My Blog

Posts for: September, 2017

By Dr Christopher Schneider
September 25, 2017
Category: Oral Health
Tags: Smiling   Happiness   Mood   Immune System  

You might’ve guessed that smiling can make you happier … but did you know it also helps you live longer?
It’s true!
Smiling also helps with attraction and happiness in more ways than you may have imagined. Looking for a romantic partner, or a new job this year? Then, get ready to flash those pearly whites!
More than a century ago, philosopher Charles Darwin and scientist William James suggested we might be able to adjust our mood simply by assuming the facial expressions representative of our goal. The first step to happiness is to start smiling!
Ever since Darwin and James proposed their theories, scientists have researched and discovered some interesting side effects to smiling along the way.

  • Smiling makes you more attractive: Research suggests we’re more attracted to people who smile than those who do not. While scientists aren’t exactly in agreement as to why this may be, there’s a perception that a smiling person makes others around them relaxed and happy. Basically, your smile is contagious … and therefore welcoming.
  • Smiles boost the immune system: It’s all about the neuropeptides, they say. Smiling (and also laughing) release these neuropeptides which help reduce stress. The result is less taxation on your immune system so you can remain healthy to combat any illness or stress that may come your way.
  • Smiling enhances your mood: Smile-science has a bit of a “chicken or the egg dilemma.” Does a smile make you happy, or do you smile because you’re happy? We can assume the latter is true, but what about the former? Recall those neuropeptides we mentioned earlier? Well, according to Psychology Today, when we smile, “feel good neurotransmitters dopamine, endorphins and serotonin are all released.” Your body relaxes, while your heart rate and blood pressure lower. This flood of feeling then places us in a better mood. Not bad for just crinkling up the corners of the mouth!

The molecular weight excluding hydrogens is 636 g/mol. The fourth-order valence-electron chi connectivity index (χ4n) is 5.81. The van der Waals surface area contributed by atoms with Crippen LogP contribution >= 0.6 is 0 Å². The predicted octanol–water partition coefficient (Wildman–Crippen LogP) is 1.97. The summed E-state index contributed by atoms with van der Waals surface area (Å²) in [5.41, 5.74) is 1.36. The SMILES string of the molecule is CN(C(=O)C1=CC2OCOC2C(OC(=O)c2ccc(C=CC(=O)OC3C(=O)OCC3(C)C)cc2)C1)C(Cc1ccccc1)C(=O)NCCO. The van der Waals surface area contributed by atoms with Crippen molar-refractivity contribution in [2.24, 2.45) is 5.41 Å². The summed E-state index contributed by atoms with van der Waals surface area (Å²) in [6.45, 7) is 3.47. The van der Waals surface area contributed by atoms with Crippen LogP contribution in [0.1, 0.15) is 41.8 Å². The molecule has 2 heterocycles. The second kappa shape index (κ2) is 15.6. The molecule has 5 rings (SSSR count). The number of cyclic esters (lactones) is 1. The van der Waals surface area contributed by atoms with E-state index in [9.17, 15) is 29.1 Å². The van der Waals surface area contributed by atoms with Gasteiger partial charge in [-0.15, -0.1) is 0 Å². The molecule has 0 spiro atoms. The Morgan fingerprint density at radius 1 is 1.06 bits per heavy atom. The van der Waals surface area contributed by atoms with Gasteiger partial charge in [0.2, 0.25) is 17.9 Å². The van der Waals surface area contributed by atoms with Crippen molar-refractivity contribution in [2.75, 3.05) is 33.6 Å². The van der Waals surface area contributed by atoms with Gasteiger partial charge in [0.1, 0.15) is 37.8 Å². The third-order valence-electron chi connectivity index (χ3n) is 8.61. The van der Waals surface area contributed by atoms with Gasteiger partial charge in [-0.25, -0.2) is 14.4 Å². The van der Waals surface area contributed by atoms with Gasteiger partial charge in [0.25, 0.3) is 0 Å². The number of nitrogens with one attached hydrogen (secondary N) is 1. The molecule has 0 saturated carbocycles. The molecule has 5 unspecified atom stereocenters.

And, what about helping you live longer? Well, if the above three reasons aren’t enough for you, it seems, that, yes … smiling more can help you live a longer life. And the proof appears to be in the research. In 2010, a team of researchers aimed with an odd source material (The Sporting News Baseball Register), examined historical photographs of baseball players – tracking smile and life statistics throughout their lifetimes. From 1952 onward, these intrepid scientists crunched the numbers (and smiles), and discovered that, yes indeed, smiling did help these chaps live longer, healthier lives. They also remained married longer. Pretty neat, huh? You can check out a bit of the story on this fascinating study at Pacific Standard Magazine.
So, to wrap things up … we’ll leave you with this nugget of wisdom from cinema’s happiest of happy characters, Buddy, played by Will Ferrell in the feel-good Christmas film, Elf.
“I just like to smile! Smiling’s my favorite. Go forth and smile!”


By Dr. Schneider Dental Care
September 22, 2017
Category: Oral Health
Tags: oral hygiene   oral health  
Back-to-SchoolShoppingforOralHealth

What's the most fun thing about back-to-school time? For many of us, it's the shopping! Those cool backpacks and colorful sneakers put smiles on a lot of young faces. While you're out buying new school supplies and freshening up your kids' wardrobes, why not freshen up their oral health supplies as well?

For example, it might be time for a new toothbrush. The American Dental Association recommends replacing toothbrushes every three to four months, or more frequently if the bristles are frayed. A worn toothbrush won't do as good a job cleaning teeth. And with all of the cartoon characters and superheroes available on toothbrushes, picking one out can be just as fun as choosing a new lunchbox or notebook!

While you're at it, check your kids' supply of dental floss as well. If they've run out, they might not have told you. As important as flossing is, it's not every kids' idea of fun. If you're having trouble getting your kids to use a spool of floss, why not try a disposable little tool made just for flossing? Flossers are super-easy to use, and these, too, come in all kinds of fun shapes and colors.